Carnivores - Carnivores will use dens for winter lethargy.  A change in diet is also utilized to provide the necessary energy supplies. (Red fox consume primarily insects and fruits in summer and fall, and then rodents in the winter. The mink's diet in spring and summer includes muskrat, crayfish, frogs, fish, snakes, small mammals, and waterfowl. Winter mink diet focuses on muskrat, but small rodents make up a portion of their diet. Raccoons will feed on anything being omnivorous, but favor crayfish in the spring, and adding insects in the summer, but switch to primarily acorns and corn in the winter.) Bears feed heavily and become extremely fat, thus well equipped for winter. They may increase their weight by up to 100% (one bear went from 110 to 220 lbs.).  

Red wolves, gray wolves and red foxes become more diurnal in response to weather conditions and the nature of their winter prey (red foxes feed almost exclusively on voles). 

Raccoon are known to den together in winter communal "piles" of up to 23 individuals in a single den. They will den for a month or more in cold climates, living off up to 30% total body weight stored fat. Respiration is not greatly affected, and the raccoon will arouse quickly from dormancy. Raccoons will feed on anything, being omnivorous, but favor crayfish in the spring, and adding insects in the summer, but switch to primarily fat-rich acorns and corn in the winter. In winter, the pelage of weasels turn white in the northern region, not in the south. 

The long-tailed and short-tailed weasels coats are all white, except for a black tip on the tail, a defensive mechanism to throw off the attention of predators from the weasels body to its tail. The smallest least weasel is so small (7" including a 1" tail), that the black-tipped tail would not protect it, thus, it has no black on its tail. However, some scientists believe the winter white may not be so important as a camouflage, but for its insulative capacity.  In it's winter white pelage, each hair, without the color pigment melanin, has more air spaces within the hairs and thus has greater insulative abilities.  Weasels are more active in the summer than winter. They also will hunt their prey in winter in subnivean snow tunnels. Members of the weasel family also cache their prey. ( One winter mink cache was found to contain over a dozen muskrats, two mallard, and an American coot). River otter are active year round, but must travel more in winter to find open bodies of water where fish can be caught. They will also root out overwintering frogs and soft-shelled turtles from the mud. Foraging on land is also common in winter.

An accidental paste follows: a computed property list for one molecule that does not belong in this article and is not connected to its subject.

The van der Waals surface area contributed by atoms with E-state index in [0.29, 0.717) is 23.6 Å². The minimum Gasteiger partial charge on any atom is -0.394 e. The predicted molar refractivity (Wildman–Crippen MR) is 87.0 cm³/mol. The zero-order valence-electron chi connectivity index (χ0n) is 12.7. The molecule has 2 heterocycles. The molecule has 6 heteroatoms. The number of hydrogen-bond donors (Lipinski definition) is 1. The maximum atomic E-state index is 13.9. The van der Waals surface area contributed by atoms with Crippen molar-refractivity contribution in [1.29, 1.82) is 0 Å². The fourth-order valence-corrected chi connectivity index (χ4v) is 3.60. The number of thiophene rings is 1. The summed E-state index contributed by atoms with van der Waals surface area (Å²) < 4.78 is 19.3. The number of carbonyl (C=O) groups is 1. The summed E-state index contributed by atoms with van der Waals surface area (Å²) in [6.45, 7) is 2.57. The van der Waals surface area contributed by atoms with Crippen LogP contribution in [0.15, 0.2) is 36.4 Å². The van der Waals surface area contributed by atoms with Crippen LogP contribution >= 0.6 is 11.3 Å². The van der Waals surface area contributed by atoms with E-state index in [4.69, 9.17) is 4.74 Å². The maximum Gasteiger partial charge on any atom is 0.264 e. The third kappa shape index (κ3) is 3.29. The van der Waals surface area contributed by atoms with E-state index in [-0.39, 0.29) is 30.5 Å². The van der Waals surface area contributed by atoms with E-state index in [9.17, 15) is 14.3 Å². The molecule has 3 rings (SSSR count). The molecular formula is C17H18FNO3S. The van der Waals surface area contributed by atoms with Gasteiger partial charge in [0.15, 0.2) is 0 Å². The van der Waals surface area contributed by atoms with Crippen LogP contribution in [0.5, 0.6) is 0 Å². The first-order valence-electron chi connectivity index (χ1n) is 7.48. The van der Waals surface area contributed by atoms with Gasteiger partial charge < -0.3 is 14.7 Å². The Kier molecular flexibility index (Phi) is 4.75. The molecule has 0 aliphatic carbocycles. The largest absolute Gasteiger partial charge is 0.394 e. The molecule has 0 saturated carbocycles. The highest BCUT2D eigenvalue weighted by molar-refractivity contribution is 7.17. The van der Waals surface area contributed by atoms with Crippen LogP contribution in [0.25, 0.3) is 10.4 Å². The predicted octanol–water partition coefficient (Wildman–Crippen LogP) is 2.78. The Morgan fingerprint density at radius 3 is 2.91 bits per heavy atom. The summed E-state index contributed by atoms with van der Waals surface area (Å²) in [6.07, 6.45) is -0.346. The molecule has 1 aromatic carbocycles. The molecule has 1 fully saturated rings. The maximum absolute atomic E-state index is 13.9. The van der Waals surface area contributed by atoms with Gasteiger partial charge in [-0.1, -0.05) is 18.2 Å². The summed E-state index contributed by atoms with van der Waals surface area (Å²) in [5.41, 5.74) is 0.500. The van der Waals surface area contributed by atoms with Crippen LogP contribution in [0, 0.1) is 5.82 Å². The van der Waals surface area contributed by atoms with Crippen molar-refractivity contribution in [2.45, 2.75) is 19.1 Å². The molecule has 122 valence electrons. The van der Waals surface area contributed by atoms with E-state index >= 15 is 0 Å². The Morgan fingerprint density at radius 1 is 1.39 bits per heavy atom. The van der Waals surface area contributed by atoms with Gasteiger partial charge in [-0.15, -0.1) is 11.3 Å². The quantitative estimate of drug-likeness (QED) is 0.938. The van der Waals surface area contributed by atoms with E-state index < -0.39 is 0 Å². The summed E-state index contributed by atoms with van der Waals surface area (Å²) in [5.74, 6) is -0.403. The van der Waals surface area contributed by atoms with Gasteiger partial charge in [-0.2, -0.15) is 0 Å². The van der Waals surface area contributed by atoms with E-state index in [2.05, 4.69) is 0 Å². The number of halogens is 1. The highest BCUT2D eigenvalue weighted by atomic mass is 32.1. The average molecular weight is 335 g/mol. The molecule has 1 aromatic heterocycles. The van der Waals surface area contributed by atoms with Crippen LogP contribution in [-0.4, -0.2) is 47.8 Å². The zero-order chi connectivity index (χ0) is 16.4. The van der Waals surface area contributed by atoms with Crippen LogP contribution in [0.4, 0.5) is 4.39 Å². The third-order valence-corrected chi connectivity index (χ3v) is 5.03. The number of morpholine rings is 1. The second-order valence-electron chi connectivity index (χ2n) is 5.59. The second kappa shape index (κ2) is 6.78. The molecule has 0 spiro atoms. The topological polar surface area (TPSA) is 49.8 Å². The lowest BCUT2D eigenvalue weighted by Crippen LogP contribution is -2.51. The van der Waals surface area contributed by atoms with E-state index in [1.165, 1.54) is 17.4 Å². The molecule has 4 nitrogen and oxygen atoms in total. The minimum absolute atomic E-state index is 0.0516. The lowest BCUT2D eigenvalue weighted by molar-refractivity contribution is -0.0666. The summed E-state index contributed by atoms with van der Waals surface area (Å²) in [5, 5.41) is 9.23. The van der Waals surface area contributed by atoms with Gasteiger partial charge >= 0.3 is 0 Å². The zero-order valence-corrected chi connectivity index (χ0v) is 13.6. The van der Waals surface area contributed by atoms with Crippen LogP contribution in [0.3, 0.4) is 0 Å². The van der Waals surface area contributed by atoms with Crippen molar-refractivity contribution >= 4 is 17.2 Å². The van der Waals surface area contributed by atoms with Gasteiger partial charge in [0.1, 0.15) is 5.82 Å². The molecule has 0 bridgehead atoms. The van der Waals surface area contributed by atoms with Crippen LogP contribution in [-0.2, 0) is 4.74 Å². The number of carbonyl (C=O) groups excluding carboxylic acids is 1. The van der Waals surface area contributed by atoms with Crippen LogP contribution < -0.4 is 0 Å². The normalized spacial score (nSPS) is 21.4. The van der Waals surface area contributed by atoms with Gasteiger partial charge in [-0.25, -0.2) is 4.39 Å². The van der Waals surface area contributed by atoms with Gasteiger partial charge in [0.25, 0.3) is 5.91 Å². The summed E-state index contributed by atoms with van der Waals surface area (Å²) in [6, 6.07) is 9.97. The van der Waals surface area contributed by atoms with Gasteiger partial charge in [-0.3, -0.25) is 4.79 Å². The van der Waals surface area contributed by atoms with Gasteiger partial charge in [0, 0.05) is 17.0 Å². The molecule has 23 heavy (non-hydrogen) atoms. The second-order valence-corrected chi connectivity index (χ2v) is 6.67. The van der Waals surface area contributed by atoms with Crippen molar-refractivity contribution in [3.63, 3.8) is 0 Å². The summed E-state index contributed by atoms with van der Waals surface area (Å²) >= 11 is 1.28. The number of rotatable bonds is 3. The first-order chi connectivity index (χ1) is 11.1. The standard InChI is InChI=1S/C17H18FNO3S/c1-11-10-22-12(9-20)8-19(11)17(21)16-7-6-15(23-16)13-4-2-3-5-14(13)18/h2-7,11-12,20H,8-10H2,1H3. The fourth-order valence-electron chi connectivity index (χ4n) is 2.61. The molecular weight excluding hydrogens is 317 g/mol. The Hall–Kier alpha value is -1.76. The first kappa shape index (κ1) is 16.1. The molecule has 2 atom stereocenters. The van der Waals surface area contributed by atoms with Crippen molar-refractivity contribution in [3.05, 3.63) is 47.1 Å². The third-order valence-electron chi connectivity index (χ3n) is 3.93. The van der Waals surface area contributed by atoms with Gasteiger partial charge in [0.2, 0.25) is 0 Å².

Skunks don't hibernate, but will become inactive or even enter a winter sleep during bad weather. They will gather in communal dens in winter, but usually only females and young. They also add a layer of fat and drop body temp slightly. 

Bobcats (and mountain lions) are active year round, who will occasionally attack deer in deep winter snow, when smaller game is in short supply, and the deer would supply its needs for a longer period of time. Bobcats have much larger home ranges in winter in order to secure adequate food.  However, mountain lions have smaller winter ranges, due to the concentration of their food source (mainly deer) in yards.

Ungulates - White-tailed deer change from grazers to browsers in winter. Winter hair is hollow, thus providing more insulation. Many elk and some deer populations will migrate to lower elevation grounds and congregate in "yards" which can afford more protection from predators.